The three purified oligosaccharides DP4, DP7 and DP10 were further investigated for their effects on cell growth and diosgenin accumulation in D. zingiberensis cell cultures. They were individually added to 26-day-old cell cultures at concentrations of 2, 4, 6, 8 and 10 mg/L. Furthermore, repeated elicitations by oligosaccharide DP7 at 6 mg/L were developed. DP7 was repeatedly added to the cell cultures either on days 24 and 26 or on days 26 and 28. Time courses of the cell growth and diosgenin accumulation were investigated when the cell cultures were treated with DP7 at 6 mg/L once or twice.

4.4. Determination of Cell Dry Weight

The suspension cell cultures were harvested, and separated from the liquid medium by filtration, washed with distilled water to remove residual medium, and then filtrated again under vacuum to obtain fresh cells, which were further lyophilized to a constant dry weight (dw) and expressed as gram per liter.

4.5. Diosgenin Extraction and Quantification

Diosgenin extraction was carried out as described previously with some modifications [35]. Briefly, powdered dry cultured cells (100 mg) was added into a tube with 95% ethanol (20 mL), and then subjected to ultrasonic extraction for 1 h. After that, 1 mol/L sulfuric acid (20 mL) was added to each tube, and hydrolyzed at 121 °C for 2 h. The hydrolyte was extracted for three times with petroleum ether. The combined petroleum ether solution was washed twice with 1 mol/L of NaOH solution, and then twice with distilled water. After dehydration with anhydrous sodium sulfate, the petroleum ether solution was then concentrated to dryness under vacuum on a rotary evaporator. The extract was dissolved in acetonitrile, and then filtered through a 0.22 μm filter before analysis.
Diosgenin quantification was carried out by a high performance liquid chromatography system (Shimadzu, Japan), which consisted of two LC-20AT high-pressure solvent delivery pump units, an SPD-M20A photodiode array detector (PAD), an SIL-20AC autosampler, CTO-10AS column oven, and CBM-20Alite system controller. A reversed-phase Agilent TC-C18 column (250 mm × 4.6 mm i.d., 5 μm particle size) was used for separation by using a mobile phase of acetonitrile-water (90:10, v/v) at a flow rate of 1 mL/min at 30 °C. LCsolution multi-PDA workstation was employed to acquire and process chromatographic data. The injection volume was 20 μL. Changes in absorbance at 203 nm were recorded. The peak area was calibrated to diosgenin content with a chemical standard (Sigma). Diosgenin content in the culture medium was negligible and not determined.

4.6. Statistical Analysis

All treatments were performed in triplicate, and the results were represented by their mean values and the standard deviations (SD). The data were analyzed to detect significant differences by PROC ANOVA of SAS version 8.2. The term significant has been used to denote the differences for which p ≤ 0.05.

5. Conclusions

In this work, oligosaccharide elicitors prepared from the endophytic fungus F. oxysporum Dzf17 were found to significantly enhance diosgenin accumulation in D. zingiberensis cell cultures. The stimulating effects were related to the properties, addition time and concentration of each oligosaccharide along with the harvesting time of the treated cell cultures. Among the oligosaccharide fractions, DP5-8 was the most effective elicitor to stimulate diosgenin accumulation in D. zingiberensis cell cultures treated on day 26 at 20 mg/L and harvested on day 30, diosgenin yield was 5.65-fold of control. Furthermore, the effects of three purified oligosaccharides DP4, DP7 and DP10, respectively isolated from DP2-5, DP5-8 and DP8-12, on diosgenin accumulation were also investigated. The highest diosgenin yield in the cell cultures was enhanced by DP7 at 6 mg/L added on day 26, which was 8.27-fold of control. However, repeated elicitations with DP7 at 6 mg/L added on days 24 and 26 appeared more desirable effects on diosgenin accumulation. Meanwhile, diosgenin yield in twice elicited cell cultures was significantly increased to 12.38-fold of control. However, the mechanisms whereby the oligosaccharides regulate plant growth or elicit biosynthesis of plant secondary metabolites are poorly understood, and are extremely worthy of further study [26]. As a whole, the application of oligosaccharide elicitors from endophytic fungus F. oxysporum Dzf17 to stimulate diosgenin accumulation in D. zingiberensis cell cultures could be an effective strategy for large-scale production of diosgenin in the future. Furthermore, it is beneficial for us to further understand the interactions between each endophytic fungus and its host plant, and fully exploit and utilize endophytic fungal resources. The cost for the production of diosgenin by using oligosaccharide DP7 should be another aspect to be considered in the future.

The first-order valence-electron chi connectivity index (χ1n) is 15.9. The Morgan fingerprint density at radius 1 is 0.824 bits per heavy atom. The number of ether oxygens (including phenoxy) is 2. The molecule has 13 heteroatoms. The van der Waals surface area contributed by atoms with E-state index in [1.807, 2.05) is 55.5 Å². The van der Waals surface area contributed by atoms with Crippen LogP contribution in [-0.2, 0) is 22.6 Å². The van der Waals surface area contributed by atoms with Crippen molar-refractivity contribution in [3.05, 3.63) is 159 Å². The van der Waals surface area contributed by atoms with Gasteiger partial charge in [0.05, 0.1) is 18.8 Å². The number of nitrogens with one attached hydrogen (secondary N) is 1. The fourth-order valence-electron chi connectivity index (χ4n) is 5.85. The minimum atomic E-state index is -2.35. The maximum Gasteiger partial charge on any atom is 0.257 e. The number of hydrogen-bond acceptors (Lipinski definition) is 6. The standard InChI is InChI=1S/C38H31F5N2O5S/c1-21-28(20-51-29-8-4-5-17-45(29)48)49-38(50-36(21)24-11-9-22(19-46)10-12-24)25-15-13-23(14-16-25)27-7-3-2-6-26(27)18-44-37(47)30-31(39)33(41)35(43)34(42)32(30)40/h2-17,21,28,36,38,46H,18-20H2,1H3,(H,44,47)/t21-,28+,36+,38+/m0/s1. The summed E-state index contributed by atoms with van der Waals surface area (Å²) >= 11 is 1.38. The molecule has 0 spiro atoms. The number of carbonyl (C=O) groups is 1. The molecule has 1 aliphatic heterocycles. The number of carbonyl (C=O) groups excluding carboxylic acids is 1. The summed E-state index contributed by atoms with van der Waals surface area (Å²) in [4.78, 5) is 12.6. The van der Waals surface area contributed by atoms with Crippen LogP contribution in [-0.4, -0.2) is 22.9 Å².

Supplementary Materials

Supplementary materials can be accessed at: https://www.mdpi.com/1420-3049/16/12/10631/s1.

Acknowledgements

This work was co-financed by the grants from National Basic Research Program of China (2010CB126105), the program for Changjiang Scholars and Innovative Research Team in University of China (IRT1042), the National Natural Science Foundation of China (30871662 and 31071710), and the Natural Science Foundation of Beijing (6092015). Special thanks to Shilin Wang at Kunming Institute of Botany, Chinese Academy of Sciences, for kindly supplying the oligosaccharide standards.

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  • Sample Availability: Samples of the oligosaccharides are available from the authors.